November 25 , 2017

The Recruiter’s Scorecard: Assessing the Effectiveness of Individual Recruiters

Whether you are a recruiting manager who is responsible for assessing your recruiters or just an individual recruiter who’s interested in how well you are doing, you need a scorecard before you can accurately assess effectiveness. Unfortunately, I have found through my work with corporations that over 90% make little or no attempt to assess individual recruiter effectiveness. The reason for that is that most recruiting professionals have never been trained on how to assess effectiveness. To make matters worse, few consultants even attempt to provide services on the three key strategic issues of designing effective recruiting structures, selecting a recruiting strategy, and measuring effectiveness. Even such leading organizations as Staffing.org and the Saratoga Institute do not provide guidance on individual recruiter assessment. So what follows are the whys, the whats and the hows of measuring individual recruiter effectiveness. The best part is that, even if you can not afford to bring me in, these are free. So without further delay, here’s my recruiter’s scorecard template that you can adapt to your corporation’s needs.Benefits of Assessing Individual Recruiters Assessing individual recruiters is important for variety of reasons including:

    • It gives successful recruiters a sense of confidence.

 

  • It sends a clear message to recruiters about what the recruiting manager considers important (and what they do not consider important).
  • It allows recruiting management to identify recruiters that need additional training or help.
  • It serves as a basis for rewarding recruiter, according to their performance.
  • It gives individual recruiters feedback and information they need in order to self-improve.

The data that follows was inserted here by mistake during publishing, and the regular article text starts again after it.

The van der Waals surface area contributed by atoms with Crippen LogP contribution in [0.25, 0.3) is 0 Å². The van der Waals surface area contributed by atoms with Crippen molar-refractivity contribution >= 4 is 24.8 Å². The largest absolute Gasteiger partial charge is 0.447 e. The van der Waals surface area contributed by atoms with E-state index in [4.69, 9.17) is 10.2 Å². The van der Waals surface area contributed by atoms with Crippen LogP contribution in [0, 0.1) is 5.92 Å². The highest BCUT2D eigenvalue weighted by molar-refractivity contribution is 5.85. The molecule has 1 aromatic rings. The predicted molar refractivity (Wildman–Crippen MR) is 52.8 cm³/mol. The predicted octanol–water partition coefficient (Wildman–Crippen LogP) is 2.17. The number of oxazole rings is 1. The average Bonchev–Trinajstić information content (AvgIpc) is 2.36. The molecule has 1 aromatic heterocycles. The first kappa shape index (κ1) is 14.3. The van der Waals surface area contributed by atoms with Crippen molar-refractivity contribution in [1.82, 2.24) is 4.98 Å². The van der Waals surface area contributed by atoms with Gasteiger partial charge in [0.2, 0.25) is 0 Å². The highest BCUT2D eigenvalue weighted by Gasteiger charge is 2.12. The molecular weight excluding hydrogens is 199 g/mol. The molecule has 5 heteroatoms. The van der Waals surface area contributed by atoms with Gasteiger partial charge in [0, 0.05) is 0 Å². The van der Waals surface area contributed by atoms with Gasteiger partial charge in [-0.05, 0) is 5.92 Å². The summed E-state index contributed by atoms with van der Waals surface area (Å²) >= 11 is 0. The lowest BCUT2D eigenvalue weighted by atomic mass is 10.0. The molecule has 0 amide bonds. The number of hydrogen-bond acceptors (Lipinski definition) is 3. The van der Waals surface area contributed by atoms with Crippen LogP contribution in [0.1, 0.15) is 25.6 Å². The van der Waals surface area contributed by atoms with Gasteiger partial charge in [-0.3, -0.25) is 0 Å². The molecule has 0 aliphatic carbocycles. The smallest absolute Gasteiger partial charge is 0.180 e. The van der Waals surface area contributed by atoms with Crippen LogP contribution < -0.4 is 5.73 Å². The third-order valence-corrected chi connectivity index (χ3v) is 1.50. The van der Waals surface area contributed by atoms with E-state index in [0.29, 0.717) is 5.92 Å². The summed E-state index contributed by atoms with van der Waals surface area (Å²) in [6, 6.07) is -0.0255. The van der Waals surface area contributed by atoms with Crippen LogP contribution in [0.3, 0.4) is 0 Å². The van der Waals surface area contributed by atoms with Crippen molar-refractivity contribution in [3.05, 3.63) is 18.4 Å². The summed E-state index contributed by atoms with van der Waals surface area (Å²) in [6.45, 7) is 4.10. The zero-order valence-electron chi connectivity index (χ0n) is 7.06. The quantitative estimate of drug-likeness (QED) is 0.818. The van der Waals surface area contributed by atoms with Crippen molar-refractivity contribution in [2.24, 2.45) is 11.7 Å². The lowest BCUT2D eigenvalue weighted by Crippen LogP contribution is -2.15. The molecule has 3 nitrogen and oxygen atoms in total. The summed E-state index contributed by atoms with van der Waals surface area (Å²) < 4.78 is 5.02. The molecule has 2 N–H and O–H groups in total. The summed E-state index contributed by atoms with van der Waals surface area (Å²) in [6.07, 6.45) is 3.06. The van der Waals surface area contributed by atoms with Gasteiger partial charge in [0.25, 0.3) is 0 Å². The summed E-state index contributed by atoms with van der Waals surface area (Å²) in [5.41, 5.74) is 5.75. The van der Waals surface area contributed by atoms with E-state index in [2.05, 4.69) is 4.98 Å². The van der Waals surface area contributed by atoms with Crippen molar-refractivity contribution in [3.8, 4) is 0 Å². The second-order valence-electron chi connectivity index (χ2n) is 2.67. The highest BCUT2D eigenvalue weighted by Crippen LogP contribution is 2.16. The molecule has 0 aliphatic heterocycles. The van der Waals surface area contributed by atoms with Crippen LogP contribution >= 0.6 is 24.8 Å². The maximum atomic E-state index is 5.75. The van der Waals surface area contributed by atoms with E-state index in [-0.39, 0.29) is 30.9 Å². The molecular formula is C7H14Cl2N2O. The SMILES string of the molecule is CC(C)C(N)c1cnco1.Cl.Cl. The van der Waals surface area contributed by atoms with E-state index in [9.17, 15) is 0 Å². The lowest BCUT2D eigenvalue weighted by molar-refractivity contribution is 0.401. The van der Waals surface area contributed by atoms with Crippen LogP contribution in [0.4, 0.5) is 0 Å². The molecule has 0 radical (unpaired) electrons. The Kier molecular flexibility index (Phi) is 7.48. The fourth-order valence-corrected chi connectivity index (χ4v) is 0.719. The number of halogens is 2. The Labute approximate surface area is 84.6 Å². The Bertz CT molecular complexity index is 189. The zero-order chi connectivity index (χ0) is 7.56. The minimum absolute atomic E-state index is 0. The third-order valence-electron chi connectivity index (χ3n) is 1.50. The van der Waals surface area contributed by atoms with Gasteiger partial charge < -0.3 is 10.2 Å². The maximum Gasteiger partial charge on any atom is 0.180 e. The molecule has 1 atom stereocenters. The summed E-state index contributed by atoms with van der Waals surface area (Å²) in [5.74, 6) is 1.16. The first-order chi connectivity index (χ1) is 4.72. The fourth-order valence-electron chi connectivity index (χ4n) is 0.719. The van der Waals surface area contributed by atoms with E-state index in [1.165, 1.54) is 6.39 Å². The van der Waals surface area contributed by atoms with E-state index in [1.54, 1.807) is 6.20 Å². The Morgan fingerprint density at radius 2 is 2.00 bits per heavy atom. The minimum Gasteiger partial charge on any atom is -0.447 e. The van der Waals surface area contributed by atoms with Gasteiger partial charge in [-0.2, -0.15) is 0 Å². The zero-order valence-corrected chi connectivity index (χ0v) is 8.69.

• You might find that the sum of individual recruiter results equals overall recruiting function results.

The Recruiter’s Scorecard: Areas Of Assessment It is important to realize upfront that many of the criteria listed in this scorecard require data or information that must be collected by central management. If you fail as a manager to take the necessary steps required to gather this information you are (whether intentionally or not) restricting every individual recruiter’s opportunity for praise, recognition, and continuous improvement. It’s also important to note, that it is common knowledge that individual recruiters do not have total control over each of the factors in the hiring process that influence an individual recruiter’s effectiveness. Rather than complaining about this the lack of control, recruiters must instead assume the responsibility of influencing managers and other process owners in order to ensure that the desired results are achieved. Rather than whining or blaming others, recruiters must accept their role as the “captain of the ship” if they are ever to be rated as excellent in recruiting. Following are the metrics I recommend for individual recruiters. (Note: These are listed in descending order of importance.) 1. Performance of hires

  • Performance appraisal rating of new hires. What was the average performance appraisal score of the people the recruiter hired (ratings after six months and after one year)? How does that average compare to the average performance appraisal rating of all new hires? (This is a measure of the quality or on-the-job performance of the hire.)
  • The number of new starts. How many new hires resulted from the work of the recruiter? How does it compare to the average number of hires for all recruiters?
  • Hard-to-fill positions. How many hard-to-fill or key positions were filled as a result of the work of the recruiter? How does it compare to the average number of hard-to-fill hires for all recruiters?